Scientists explore the possibility of egg-free fertilization. 

Scientists in the United Kingdom say it may be possible one day to create human babies without the need for an egg.

Until now, biologists believed that only the unique genetic combination of a sperm and an egg could prompt the development of a viable embryo. When a sperm and an egg join, the egg makes changes to the sperm which ensures that only half the sperm’s genetic code is carried over. This results in half our DNA coming from our mothers and half from our fathers.

The new technique raises the possibility that two men could create a baby that carried only their DNA.

How the technique works

Researchers at the University of Bath have created healthy mice by ‘tricking’ eggs into the first stages of fertilization with a dose of chemicals.

This type of embryo normally dies in a matter of days because they don’t carry the full genetic programming to create a baby. But when the researchers injected the non-viable embryos with sperm, they transformed into fully functioning embryos.

The resulting mice grew into healthy adults capable of producing their own offspring.

The creation of the mice in the experiment did begin with an egg. But Dr Tony Perry, the lead scientist on the project, believes any human cell could be used to develop a viable embryo.

“This is first time that full-term development has been achieved by injecting sperm into embryos,” he said. “It has been thought that only an egg cell was capable of reprogramming sperm to allow embryonic development to take place.

“Our work challenges that dogma, held since early embryologists first observed mammalian eggs in around 1827 and observed fertilization 50 years later, that only an egg cell fertilized with a sperm cell can result in a live mammalian birth.”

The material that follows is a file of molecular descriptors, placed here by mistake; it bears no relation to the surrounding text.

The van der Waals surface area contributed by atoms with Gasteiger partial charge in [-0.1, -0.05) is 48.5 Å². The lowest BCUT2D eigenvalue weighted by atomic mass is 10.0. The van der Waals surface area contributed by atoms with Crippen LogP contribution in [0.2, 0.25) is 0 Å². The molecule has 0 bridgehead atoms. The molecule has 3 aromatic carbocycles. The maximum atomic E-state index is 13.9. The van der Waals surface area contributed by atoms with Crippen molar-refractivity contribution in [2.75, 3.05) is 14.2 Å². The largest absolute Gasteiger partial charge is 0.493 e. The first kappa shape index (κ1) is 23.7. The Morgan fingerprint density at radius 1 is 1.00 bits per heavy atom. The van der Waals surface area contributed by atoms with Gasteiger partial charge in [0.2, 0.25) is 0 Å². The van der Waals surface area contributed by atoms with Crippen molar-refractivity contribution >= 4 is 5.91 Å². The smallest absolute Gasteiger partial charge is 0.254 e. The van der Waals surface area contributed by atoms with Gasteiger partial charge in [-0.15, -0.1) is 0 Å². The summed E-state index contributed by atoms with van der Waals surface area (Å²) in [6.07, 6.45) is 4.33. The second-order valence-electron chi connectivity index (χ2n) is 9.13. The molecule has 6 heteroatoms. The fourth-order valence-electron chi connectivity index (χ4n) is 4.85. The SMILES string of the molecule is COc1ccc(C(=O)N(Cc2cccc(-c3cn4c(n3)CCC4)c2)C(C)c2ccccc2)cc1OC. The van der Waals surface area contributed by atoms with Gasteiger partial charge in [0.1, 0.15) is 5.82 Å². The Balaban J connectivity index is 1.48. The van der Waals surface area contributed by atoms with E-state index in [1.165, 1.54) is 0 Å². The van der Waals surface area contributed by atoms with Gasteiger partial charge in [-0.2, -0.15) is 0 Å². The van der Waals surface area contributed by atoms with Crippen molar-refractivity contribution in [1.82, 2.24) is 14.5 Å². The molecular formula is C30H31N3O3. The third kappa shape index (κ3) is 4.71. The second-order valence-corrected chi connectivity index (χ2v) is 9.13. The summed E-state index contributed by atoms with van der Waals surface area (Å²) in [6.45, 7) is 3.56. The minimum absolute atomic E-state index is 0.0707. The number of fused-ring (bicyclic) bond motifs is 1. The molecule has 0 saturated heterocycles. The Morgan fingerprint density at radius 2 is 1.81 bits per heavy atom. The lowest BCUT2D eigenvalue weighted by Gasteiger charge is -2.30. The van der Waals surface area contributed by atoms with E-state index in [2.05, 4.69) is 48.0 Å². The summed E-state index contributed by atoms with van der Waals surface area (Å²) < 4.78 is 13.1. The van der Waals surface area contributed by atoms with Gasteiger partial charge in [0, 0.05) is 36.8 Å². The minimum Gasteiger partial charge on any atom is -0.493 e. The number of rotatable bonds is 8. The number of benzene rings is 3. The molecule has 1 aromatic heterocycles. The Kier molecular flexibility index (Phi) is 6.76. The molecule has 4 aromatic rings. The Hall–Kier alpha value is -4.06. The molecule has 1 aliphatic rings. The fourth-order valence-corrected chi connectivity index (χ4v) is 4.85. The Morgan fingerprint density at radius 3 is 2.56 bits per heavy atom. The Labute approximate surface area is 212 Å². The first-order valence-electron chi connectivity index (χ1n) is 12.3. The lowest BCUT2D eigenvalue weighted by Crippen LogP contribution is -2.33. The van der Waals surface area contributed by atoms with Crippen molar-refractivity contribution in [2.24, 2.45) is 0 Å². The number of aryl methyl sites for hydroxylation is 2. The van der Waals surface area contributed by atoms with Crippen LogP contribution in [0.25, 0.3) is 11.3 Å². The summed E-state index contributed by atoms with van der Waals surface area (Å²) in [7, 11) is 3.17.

In addition to allowing gay male couples to create babies with only their DNA, the new technique could be used to restore fertility in women whose eggs have been destroyed by cancer treatment. Another potential future application would be to breed endangered animals more effectively without invasive surgery to harvest eggs.

Medical and ethical concerns

The team at Bath say the prospect of a human created without a female egg is still a long way off. The technique would need to be approved by medical and ethical authorities before being used to attempt to make the first baby without a genetic mother.

Dr Paul Colville-Nash, from the Medical Research Council (MRC) which funded the work, said: “This is an exciting piece of research, which may help us to understand more about how human life begins and what controls the viability of embryos, mechanisms which may be important in fertility.

“It may one day even have implications for how we treat infertility, though that’s probably still a long way off.”

Originally published at weforum.org.

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